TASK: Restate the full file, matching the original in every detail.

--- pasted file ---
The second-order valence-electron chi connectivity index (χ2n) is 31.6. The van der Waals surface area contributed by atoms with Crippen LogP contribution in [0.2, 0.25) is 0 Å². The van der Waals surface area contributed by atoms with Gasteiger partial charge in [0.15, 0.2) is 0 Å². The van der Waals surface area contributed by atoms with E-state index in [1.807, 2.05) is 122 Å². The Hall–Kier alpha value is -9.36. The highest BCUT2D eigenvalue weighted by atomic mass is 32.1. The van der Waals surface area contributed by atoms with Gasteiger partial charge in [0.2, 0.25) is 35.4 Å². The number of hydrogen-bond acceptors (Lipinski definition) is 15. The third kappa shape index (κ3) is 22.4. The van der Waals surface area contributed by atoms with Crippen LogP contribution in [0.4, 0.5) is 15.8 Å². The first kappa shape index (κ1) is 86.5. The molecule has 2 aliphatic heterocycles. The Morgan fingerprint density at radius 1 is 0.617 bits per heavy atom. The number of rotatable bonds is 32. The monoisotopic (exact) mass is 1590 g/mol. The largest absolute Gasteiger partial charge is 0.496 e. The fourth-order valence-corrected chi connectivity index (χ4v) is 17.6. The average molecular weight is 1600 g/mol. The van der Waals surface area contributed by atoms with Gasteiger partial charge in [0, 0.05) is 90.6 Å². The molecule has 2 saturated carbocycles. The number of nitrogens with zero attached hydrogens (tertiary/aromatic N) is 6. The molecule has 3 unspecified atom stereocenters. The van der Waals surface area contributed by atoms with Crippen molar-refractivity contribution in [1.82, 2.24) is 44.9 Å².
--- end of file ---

The second-order valence-electron chi connectivity index (χ2n) is 31.6. The van der Waals surface area contributed by atoms with Crippen LogP contribution in [0.2, 0.25) is 0 Å². The van der Waals surface area contributed by atoms with Gasteiger partial charge in [0.15, 0.2) is 0 Å². The van der Waals surface area contributed by atoms with E-state index in [1.807, 2.05) is 122 Å². The Hall–Kier alpha value is -9.36. The highest BCUT2D eigenvalue weighted by atomic mass is 32.1. The van der Waals surface area contributed by atoms with Gasteiger partial charge in [0.2, 0.25) is 35.4 Å². The number of hydrogen-bond acceptors (Lipinski definition) is 15. The third kappa shape index (κ3) is 22.4. The van der Waals surface area contributed by atoms with Crippen LogP contribution in [0.4, 0.5) is 15.8 Å². The first kappa shape index (κ1) is 86.5. The molecule has 2 aliphatic heterocycles. The Morgan fingerprint density at radius 1 is 0.617 bits per heavy atom. The number of rotatable bonds is 32. The monoisotopic (exact) mass is 1590 g/mol. The largest absolute Gasteiger partial charge is 0.496 e. The fourth-order valence-corrected chi connectivity index (χ4v) is 17.6. The average molecular weight is 1600 g/mol. The van der Waals surface area contributed by atoms with Gasteiger partial charge in [0, 0.05) is 90.6 Å². The molecule has 2 saturated carbocycles. The number of nitrogens with zero attached hydrogens (tertiary/aromatic N) is 6. The molecule has 3 unspecified atom stereocenters. The van der Waals surface area contributed by atoms with Crippen molar-refractivity contribution in [1.82, 2.24) is 44.9 Å².